bababoey - its not THAT bad of a program.

Sraphim - Thats the one thing I fear of the upcoming thrusday even, will iTunes just be a way for PC users to download from the MS or will it be the full blown iturnes

fo_foo - You can’t believe music match *bought* awards. ;) Better

Adam - see bababooeys comment above

bababooey again!? - ephpod is good, but after I got my gen3 pod I had to use MM for the alarm clock feature… and it stuck with me for some reaon. I don’t use it as a media player, but it does remind me of Real Player in many ways. It isn’t a good program, but it isn’t worthy of dieing in hell ;)

Posted by Casual on October 13, 2003 at 8:47 PM (CDT)


Of course Apple will ship the iPod with iTunes…It wouldn’t make sense for them to ship MM with the iPod.

Posted by Mongoos150 on October 13, 2003 at 8:47 PM (CDT)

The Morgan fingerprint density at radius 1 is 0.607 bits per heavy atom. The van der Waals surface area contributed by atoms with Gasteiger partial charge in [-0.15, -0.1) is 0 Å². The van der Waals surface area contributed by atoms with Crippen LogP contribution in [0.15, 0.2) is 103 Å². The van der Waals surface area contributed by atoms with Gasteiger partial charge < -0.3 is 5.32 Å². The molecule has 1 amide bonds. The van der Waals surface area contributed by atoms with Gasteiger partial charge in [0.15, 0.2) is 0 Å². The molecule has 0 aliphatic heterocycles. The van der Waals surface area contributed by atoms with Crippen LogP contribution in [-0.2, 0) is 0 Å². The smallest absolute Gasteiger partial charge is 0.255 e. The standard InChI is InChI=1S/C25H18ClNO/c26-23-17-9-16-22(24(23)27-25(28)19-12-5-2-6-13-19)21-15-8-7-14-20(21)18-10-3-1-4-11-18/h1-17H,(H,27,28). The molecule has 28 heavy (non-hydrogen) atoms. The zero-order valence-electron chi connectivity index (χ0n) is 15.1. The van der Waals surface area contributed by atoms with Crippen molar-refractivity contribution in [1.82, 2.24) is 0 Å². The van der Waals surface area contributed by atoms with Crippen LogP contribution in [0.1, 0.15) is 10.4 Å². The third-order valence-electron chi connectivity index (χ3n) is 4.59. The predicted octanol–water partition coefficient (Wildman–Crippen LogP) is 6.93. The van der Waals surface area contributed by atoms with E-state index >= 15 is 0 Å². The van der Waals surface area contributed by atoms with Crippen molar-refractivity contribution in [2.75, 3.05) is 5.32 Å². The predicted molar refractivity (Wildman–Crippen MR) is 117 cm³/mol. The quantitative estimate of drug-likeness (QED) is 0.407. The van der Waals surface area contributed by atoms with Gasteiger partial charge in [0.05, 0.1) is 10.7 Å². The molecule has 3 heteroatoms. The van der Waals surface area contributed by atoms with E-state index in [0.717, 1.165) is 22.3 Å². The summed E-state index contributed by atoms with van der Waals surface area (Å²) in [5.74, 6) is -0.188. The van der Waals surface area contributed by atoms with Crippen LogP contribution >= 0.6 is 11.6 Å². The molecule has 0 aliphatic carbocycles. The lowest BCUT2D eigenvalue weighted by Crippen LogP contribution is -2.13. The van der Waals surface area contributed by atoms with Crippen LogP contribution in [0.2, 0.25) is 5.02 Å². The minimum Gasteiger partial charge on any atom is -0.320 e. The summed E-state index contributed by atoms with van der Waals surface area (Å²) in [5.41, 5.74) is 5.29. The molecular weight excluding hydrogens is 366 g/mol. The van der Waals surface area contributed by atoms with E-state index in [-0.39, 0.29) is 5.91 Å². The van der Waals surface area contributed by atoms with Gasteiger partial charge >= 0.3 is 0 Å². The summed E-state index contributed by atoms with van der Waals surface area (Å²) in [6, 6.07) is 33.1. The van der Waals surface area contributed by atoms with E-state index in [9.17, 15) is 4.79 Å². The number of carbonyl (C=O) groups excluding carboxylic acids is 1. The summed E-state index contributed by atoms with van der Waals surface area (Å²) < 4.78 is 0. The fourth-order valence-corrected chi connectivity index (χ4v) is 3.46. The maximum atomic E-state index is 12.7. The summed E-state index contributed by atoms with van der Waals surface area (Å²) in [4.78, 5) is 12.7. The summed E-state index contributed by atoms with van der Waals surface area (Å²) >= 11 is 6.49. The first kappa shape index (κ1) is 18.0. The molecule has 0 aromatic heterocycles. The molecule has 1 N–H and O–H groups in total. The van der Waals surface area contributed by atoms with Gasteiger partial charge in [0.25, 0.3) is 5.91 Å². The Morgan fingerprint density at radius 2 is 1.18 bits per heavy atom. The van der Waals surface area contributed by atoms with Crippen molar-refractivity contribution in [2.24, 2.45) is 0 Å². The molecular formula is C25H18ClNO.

I have no doubt in my mind that Apple will do Windows iTunes right.  It will be very similar if not exactly like the Apple version.  I won’t say it will have EVERY feature, but it will have the same basic ease of use.  If you have never used iTunes, you are in for huge treat.  My windows friends mouths hit the floor when I showed it to them.  They are still envious.  I had to start using musicmatch at work and I couldn’t believe that piece of crap was even made.  Up against itunes its just embarassing.

I have no inside info, but it would not make any sense and even be poor PR to slap the iTunes name on the windows version and not have it very very similar.  If nothing else it would be one more selling point for iPods.

Posted by Cadilon on October 13, 2003 at 10:13 PM (CDT)


I’ve read some of the articles about the launch of WinTunes. I don’t think Apple has anything to worry about. It seems as though all of the other sites,are almost willfully going out of their collective way to make it difficult to make it difficult to use Ipod with such sites as MM.You would have to download using WMA,and then re-rip everything to MP3. I could do it, but just thinking about having to do all that is makes me tired.